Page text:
Indiana Hemp Law

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5 acres of hemp were grown last year

On this page you will find the most current Indiana hemp law along with a history of how Indiana hemp bills have progressed through the State capitol over the years.  We also provide links to important information concerning Indiana hemp programs and state agency advisories or opinion letters. Our goal is to keep the public, media and policy makers informed on each states status concerning hemp law and policy.

Indiana Hemp Legislation

2018
HB 1137

Removes the exclusion of industrial hemp commodities or products from the definition of “industrial hemp”. Specifies that the definition of “industrial hemp” includes the resins of the Cannabis sativa plant.

SB 370

Requires, within existing resources, the department of agriculture (department) to establish the industrial hemp products and development program. Requires the department to assign an employee to perform certain duties to promote the industrial hemp industry.

POSITION: Support

2016
HB 1228

Allows the state seed commissioner to adopt rules ti implement laws concerning industrial hemp. Encourages Indiana University School of Medicine and other state educational institutions to research the use of cannabidiol oil (CBD) from a hemp plant in the treatment of intractable epilepsy. Provides that an individual who possesses or uses CBD from a hemp plant for the treatment of intractable epilepsy is not subject to criminal penalties for the possession or use of the CBD if certain conditions are met. Provides civil, criminal, and administrative immunity for a physician who recommends, dispenses, possesses, or administers CBD in the treatment of intractable epilepsy.

2015
HR 1181

Provides that the exemption of industrial hemp from the definition of “marijuana” includes the fiber, seeds, resin, and oil or any other compound extracted, derived, manufactured, or prepared from any part of an industrial hemp plant. Introduced by Representative Lehe and cosponsors on 1/12/2015. Download bill text. (82k)

2014
SB 357

Industrial hemp. Subject to federal approval, authorizes the department of agriculture to license the cultivation and production of industrial hemp. Establishes requirements to obtain a license. Authorizes inspections by the state police and audits by the department. Provides that in addition to any other liability or penalty, the department may revoke or refuse to renew a license and may impose a civil penalty. Requires the department to apply for necessary permissions, waivers, or other form of legal status by the United States Drug Enforcement Agency or other appropriate federal agency that is necessary to implement the law. Makes a conforming amendment to the definition of “marijuana.”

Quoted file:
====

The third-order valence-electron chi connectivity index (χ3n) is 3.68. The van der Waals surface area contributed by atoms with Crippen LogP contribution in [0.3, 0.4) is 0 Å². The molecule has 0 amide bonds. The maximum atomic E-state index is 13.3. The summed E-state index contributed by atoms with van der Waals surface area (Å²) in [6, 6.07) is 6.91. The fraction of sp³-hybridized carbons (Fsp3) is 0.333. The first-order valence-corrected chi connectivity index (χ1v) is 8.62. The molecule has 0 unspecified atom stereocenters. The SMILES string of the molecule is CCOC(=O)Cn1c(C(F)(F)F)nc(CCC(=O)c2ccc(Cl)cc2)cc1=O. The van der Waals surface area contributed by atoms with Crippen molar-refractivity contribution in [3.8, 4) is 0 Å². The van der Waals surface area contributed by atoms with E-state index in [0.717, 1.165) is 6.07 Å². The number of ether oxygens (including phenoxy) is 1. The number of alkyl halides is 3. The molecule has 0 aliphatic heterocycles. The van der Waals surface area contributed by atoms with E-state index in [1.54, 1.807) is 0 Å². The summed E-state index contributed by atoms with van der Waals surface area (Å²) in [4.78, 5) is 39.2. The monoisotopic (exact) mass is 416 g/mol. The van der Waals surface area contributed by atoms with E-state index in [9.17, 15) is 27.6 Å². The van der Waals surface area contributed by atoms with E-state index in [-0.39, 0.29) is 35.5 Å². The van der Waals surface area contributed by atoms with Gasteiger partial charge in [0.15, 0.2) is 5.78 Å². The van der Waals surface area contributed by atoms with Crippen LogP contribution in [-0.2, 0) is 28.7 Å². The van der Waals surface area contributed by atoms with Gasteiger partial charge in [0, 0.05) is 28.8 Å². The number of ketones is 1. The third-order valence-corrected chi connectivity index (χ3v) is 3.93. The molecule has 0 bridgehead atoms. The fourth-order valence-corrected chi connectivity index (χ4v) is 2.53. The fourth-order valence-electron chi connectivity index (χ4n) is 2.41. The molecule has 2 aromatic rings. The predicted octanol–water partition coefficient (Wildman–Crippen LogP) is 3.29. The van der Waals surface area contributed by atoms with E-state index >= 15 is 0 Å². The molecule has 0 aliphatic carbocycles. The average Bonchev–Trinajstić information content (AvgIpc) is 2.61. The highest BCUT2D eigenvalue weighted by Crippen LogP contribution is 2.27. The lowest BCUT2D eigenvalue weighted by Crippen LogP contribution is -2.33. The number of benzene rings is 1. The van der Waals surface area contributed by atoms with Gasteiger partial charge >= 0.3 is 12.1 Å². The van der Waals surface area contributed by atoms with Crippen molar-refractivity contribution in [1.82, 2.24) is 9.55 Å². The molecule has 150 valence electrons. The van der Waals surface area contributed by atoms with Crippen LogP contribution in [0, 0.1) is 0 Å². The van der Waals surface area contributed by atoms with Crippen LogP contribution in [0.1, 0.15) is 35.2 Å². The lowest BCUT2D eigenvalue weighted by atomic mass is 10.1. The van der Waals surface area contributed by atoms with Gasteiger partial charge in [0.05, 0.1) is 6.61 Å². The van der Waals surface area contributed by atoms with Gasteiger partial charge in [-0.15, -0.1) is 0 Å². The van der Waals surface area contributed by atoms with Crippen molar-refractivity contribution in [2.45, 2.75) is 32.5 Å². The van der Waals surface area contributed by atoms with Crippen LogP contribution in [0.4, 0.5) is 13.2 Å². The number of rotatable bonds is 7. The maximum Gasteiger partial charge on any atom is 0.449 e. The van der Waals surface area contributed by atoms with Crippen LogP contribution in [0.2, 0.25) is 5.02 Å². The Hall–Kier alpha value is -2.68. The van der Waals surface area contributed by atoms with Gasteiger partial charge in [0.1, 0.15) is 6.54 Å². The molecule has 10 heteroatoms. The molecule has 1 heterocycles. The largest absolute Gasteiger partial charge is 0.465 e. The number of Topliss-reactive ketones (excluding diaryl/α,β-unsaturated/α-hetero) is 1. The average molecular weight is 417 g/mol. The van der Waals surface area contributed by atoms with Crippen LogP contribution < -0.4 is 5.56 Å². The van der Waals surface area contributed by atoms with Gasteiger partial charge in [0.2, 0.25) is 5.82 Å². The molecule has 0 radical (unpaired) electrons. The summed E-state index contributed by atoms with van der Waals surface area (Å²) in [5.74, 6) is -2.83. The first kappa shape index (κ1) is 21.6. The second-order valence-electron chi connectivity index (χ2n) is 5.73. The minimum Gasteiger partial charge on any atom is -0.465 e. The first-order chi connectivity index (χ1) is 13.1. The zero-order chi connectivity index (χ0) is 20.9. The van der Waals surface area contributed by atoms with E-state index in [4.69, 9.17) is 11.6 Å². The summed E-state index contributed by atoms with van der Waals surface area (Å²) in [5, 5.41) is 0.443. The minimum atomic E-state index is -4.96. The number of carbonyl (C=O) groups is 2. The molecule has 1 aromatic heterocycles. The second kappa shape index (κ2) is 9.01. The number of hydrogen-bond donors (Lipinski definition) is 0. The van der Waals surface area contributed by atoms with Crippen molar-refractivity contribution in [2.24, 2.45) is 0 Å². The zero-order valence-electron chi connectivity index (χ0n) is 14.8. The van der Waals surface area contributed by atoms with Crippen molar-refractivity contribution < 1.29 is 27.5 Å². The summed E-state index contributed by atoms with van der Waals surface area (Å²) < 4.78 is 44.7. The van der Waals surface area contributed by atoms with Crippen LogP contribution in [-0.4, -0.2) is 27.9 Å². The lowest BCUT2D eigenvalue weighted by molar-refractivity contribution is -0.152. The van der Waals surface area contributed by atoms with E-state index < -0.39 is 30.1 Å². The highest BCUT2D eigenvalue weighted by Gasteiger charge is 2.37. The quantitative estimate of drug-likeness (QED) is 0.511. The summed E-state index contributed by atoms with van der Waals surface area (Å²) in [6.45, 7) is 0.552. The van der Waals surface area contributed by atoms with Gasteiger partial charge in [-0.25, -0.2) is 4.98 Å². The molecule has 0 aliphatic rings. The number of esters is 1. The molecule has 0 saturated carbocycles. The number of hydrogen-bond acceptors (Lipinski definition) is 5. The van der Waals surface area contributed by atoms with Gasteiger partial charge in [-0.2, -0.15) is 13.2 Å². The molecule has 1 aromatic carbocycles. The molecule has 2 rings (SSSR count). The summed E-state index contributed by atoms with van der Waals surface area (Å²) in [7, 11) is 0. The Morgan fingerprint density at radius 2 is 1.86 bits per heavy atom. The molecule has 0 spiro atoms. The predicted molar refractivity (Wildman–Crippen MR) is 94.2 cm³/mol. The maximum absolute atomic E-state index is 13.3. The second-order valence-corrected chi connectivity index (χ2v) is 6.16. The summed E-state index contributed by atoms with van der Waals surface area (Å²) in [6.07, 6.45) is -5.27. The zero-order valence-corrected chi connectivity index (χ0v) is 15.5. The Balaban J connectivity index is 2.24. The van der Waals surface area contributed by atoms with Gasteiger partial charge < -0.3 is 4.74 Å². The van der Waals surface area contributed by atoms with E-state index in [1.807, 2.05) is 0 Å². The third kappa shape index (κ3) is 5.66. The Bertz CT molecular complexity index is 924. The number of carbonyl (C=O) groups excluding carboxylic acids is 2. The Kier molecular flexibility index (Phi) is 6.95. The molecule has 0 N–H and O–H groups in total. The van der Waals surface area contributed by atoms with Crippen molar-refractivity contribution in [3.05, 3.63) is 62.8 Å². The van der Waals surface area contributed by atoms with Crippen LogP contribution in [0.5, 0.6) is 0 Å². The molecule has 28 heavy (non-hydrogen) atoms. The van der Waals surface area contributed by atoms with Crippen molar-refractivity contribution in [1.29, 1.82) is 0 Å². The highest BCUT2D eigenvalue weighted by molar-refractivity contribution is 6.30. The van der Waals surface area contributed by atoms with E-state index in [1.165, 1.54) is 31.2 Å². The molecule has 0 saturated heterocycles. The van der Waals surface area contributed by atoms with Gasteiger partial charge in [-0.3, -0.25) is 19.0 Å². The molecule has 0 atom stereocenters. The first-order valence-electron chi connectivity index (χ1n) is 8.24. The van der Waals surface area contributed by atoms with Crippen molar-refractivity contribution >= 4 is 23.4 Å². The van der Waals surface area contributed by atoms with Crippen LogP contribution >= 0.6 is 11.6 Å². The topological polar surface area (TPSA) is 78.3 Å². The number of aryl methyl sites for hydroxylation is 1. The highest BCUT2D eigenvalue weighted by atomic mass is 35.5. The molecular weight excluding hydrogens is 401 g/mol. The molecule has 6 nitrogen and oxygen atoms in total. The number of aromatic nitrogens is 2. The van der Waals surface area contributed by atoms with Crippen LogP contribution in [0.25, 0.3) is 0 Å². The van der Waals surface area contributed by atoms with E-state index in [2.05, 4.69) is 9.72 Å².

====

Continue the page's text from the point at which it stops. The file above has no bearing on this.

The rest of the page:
STATUS: signed by Governor Pence on 3/26/2014

Download the text of SB 357 as Introduced here (PDF file 672k).

SB 314

Legalize small amounts of marijuana. Authorizes the licensed cultivation and production of industrial hemp in accordance with rules adopted by the department of agriculture. Makes possession of less than two ounces of marijuana a Class C infraction. Makes possession of more than two ounces of marijuana a Class B misdemeanor, and makes the offense a Class A misdemeanor if the person has two or more prior convictions involving marijuana in the past five years. Requires a court to suspend a sentence imposed for possession of marijuana if the person does not have a previous conviction involving marijuana in the past five years, and requires a court to defer a sentence if the person pleads guilty to misdemeanor possession of marijuana. Makes the sale or delivery of more than two ounces of marijuana a Class A misdemeanor, and makes the offense a Level 6 or Level 5 felony under certain circumstances. Provides a defense if a person who delivers less than 10 pounds of marijuana does so for no consideration. Makes the public use or display of marijuana a Class B misdemeanor, and makes the offense a Class A misdemeanor if the person has two or more prior convictions for an offense involving marijuana in the past five years. Reduces the penalty for maintaining a common nuisance to a Class A misdemeanor if the only unlawful controlled substances involved were marijuana, hashish, or hash oil. Allows certain persons convicted of dealing in marijuana as a misdemeanor to participate in a forensic diversion program. Repeals the controlled substance excise tax. Makes technical corrections and conforming amendments.

Download the text of SB 314 as Introduced here (PDF file 557k).

2013
SB 580

Authorizes the licensed cultivation and production of industrial hemp in accordance with rules adopted by the department of agriculture. (Bill has many drug policy components as well.) 1/15/2013, read first time and referred to Committee on Corrections & Criminal Law.

Download the text of SB 580 as Introduced here (PDF file 672k).

SR 31

Urging to study the legalization of growing industrial hemp. Introduced on 1/14/2013.
Download the text of SR 31 as Introduced here (PDF file 86k).